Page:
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Durban - South Africa’s police officers are to enroll in a proposed in-house university from January to stay one step ahead of “smarter criminals”.
But the government plan to convert a Western Cape police academy into the University for Police has been slammed in some quarters, with the DA voicing concern about its curriculum, budget and resources.
“One can’t just buy a building and from tomorrow it is a university. There must be legislation. It’s an extensive process and has to be internationally accredited,” DA MP Dianne Kohler Barnard, a member of the parliamentary portfolio committee on police, told the Daily News. “It is appalling that we had no answers to our questions.”
Kohler Barnard said the committee expected to be told on Friday more of what the plan entailed.
“We have police stations without water or electricity, but the department feels it can spend untold millions and keep it secret from our committee,” she said.
“We cannot approve something when we know nothing about it and the courses that will be offered. Would these courses be any different to those offered at the police academies? We’re not impressed.”
Police management had unveiled the plan to convert the Paarl SAPS Academy into a university last month, saying it would start offering Bachelor of Policing degrees with a view to taking these to higher levels, such as Honours, Master’s and doctorates.
The Police Ministry at the time welcomed the idea, saying the university programme would be drawn up in consultation with Unisa and the Council on Higher Education and would enhance and improve police skills capacity.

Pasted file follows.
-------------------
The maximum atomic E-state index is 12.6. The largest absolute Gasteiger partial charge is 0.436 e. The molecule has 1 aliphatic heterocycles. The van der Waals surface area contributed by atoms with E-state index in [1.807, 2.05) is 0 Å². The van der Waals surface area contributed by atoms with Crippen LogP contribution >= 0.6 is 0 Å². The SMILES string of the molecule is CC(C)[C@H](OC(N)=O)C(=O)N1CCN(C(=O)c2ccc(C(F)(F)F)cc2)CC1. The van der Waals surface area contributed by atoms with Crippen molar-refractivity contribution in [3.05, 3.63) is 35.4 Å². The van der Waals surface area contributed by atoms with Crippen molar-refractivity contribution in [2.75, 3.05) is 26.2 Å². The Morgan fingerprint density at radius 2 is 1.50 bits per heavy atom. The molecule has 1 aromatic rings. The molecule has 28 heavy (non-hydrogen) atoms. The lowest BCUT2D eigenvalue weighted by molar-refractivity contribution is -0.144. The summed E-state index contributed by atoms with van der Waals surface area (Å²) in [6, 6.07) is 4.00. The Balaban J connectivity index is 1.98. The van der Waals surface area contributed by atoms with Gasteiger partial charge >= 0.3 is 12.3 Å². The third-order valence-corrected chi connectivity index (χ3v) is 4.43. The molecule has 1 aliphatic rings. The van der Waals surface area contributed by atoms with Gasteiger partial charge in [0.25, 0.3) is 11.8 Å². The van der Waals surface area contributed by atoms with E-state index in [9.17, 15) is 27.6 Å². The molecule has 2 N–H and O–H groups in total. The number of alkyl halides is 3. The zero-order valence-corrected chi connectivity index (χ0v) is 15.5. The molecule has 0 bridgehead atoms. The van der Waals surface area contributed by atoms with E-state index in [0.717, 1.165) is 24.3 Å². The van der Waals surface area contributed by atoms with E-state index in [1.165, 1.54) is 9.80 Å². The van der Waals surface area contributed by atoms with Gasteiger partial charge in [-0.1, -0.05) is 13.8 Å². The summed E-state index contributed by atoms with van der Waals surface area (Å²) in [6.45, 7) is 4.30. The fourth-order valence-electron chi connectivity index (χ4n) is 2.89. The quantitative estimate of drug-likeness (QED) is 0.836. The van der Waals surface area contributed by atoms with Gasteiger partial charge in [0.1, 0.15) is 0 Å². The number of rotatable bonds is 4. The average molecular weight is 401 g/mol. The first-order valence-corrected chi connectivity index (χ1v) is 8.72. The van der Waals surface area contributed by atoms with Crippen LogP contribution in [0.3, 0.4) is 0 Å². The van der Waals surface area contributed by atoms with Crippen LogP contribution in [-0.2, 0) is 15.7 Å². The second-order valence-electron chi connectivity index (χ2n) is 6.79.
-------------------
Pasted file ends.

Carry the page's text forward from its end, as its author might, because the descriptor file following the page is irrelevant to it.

“With economic and technological developments taking place in our country and globally, dealing with crime poses various challenges for police, hence it becomes even more crucial to have better-trained (and) equipped police officers,” the ministry said last month.
It said strict criteria would be used to select students for enrolment, based on SAPS and tertiary requirements.
Initially, 120 police officers would be enrolled part-time or full-time, and lecturers from other universities in specialist fields such as forensics would be approached to offer courses, ministry spokesman Zweli Mnisi said.
He said the police needed to be a step ahead of the smarter criminals they were fighting.
“We’re not doing away with police academies or colleges.”
The university would be based more on a business school model than be run as a typical tertiary institution with a principal and vice-chancellor, he said.
Funding for the university would come from the police department’s human resources and training budget, Mnisi said, adding that the costs would not be too high as an established facility would be used.
“Pupils dreaming of becoming doctors or lawyers settle for being a police officer because of their socio-economic conditions,” he said.
“With the university, we hope to make being an officer one’s first choice and passion.”
Lieutenant-General Nobubele Mbekela, the divisional commissioner responsible for SAPS human resource development, was expected to provide more information on the university to the parliamentary committee on Friday.
Mbekela said the department had been working since 2011 on a plan to develop the academy in Paarl into a university.
“It became clear that sending SAPS members to universities was becoming expensive, whereas presenting such courses in the SAPS facilities would be more cost-effective,” she had told the committee in an earlier briefing.
Mbekela said open universities appeared to be unable to address the needs of the police force.
A police university would ensure preservation of the police culture and identity, “which appears to be eroding”.
She said police management was in talks with the Department of Higher Education and Training and Unisa, but that a memorandum of understanding had yet to be signed and programmes had yet to be accredited.
Mary de Haas, of the KZN Violence Monitor, questioned the need for the university, saying it was a waste of money.
“The ministry should instead look at making sure police officers are properly qualified. It’s a case of putting the cart before the horse,” she said.